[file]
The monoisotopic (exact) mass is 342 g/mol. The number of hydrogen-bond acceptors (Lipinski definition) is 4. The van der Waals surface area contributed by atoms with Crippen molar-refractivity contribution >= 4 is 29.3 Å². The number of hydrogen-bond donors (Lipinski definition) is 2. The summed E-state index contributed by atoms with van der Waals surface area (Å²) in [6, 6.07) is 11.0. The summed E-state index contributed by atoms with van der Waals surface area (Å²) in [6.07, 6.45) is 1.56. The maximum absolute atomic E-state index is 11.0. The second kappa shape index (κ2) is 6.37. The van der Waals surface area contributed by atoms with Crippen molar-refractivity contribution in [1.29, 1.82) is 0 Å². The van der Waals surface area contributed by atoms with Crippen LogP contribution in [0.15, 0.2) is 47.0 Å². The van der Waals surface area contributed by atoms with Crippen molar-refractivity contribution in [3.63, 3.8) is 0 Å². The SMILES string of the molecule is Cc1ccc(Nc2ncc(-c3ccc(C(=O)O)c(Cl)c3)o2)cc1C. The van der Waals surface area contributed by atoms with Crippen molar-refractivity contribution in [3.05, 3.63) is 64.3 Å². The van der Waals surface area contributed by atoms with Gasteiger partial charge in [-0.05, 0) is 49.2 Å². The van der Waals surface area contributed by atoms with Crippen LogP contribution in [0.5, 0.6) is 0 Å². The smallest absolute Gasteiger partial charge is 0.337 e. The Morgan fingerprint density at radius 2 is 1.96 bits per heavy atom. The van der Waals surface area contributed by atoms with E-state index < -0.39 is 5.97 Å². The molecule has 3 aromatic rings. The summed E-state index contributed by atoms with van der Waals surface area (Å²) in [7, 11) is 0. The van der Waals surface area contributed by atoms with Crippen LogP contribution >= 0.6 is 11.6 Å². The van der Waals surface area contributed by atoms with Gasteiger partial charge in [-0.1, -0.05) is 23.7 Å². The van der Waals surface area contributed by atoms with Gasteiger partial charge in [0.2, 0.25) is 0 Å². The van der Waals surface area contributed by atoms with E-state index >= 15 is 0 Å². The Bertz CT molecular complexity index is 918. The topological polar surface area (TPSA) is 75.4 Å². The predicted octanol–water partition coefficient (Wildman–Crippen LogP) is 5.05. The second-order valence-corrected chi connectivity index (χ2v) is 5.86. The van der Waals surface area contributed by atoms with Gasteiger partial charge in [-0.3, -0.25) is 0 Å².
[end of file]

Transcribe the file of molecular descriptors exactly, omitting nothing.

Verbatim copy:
The monoisotopic (exact) mass is 342 g/mol. The number of hydrogen-bond acceptors (Lipinski definition) is 4. The van der Waals surface area contributed by atoms with Crippen molar-refractivity contribution >= 4 is 29.3 Å². The number of hydrogen-bond donors (Lipinski definition) is 2. The summed E-state index contributed by atoms with van der Waals surface area (Å²) in [6, 6.07) is 11.0. The summed E-state index contributed by atoms with van der Waals surface area (Å²) in [6.07, 6.45) is 1.56. The maximum absolute atomic E-state index is 11.0. The second kappa shape index (κ2) is 6.37. The van der Waals surface area contributed by atoms with Crippen molar-refractivity contribution in [1.29, 1.82) is 0 Å². The van der Waals surface area contributed by atoms with Crippen LogP contribution in [0.15, 0.2) is 47.0 Å². The van der Waals surface area contributed by atoms with Crippen molar-refractivity contribution in [3.63, 3.8) is 0 Å². The SMILES string of the molecule is Cc1ccc(Nc2ncc(-c3ccc(C(=O)O)c(Cl)c3)o2)cc1C. The van der Waals surface area contributed by atoms with Crippen molar-refractivity contribution in [3.05, 3.63) is 64.3 Å². The van der Waals surface area contributed by atoms with Gasteiger partial charge in [-0.05, 0) is 49.2 Å². The van der Waals surface area contributed by atoms with Crippen LogP contribution in [0.5, 0.6) is 0 Å². The smallest absolute Gasteiger partial charge is 0.337 e. The Morgan fingerprint density at radius 2 is 1.96 bits per heavy atom. The van der Waals surface area contributed by atoms with E-state index < -0.39 is 5.97 Å². The molecule has 3 aromatic rings. The summed E-state index contributed by atoms with van der Waals surface area (Å²) in [7, 11) is 0. The van der Waals surface area contributed by atoms with Crippen LogP contribution >= 0.6 is 11.6 Å². The van der Waals surface area contributed by atoms with Gasteiger partial charge in [-0.1, -0.05) is 23.7 Å². The van der Waals surface area contributed by atoms with Gasteiger partial charge in [0.2, 0.25) is 0 Å². The van der Waals surface area contributed by atoms with E-state index >= 15 is 0 Å². The Bertz CT molecular complexity index is 918. The topological polar surface area (TPSA) is 75.4 Å². The predicted octanol–water partition coefficient (Wildman–Crippen LogP) is 5.05. The second-order valence-corrected chi connectivity index (χ2v) is 5.86. The van der Waals surface area contributed by atoms with Gasteiger partial charge in [-0.3, -0.25) is 0 Å².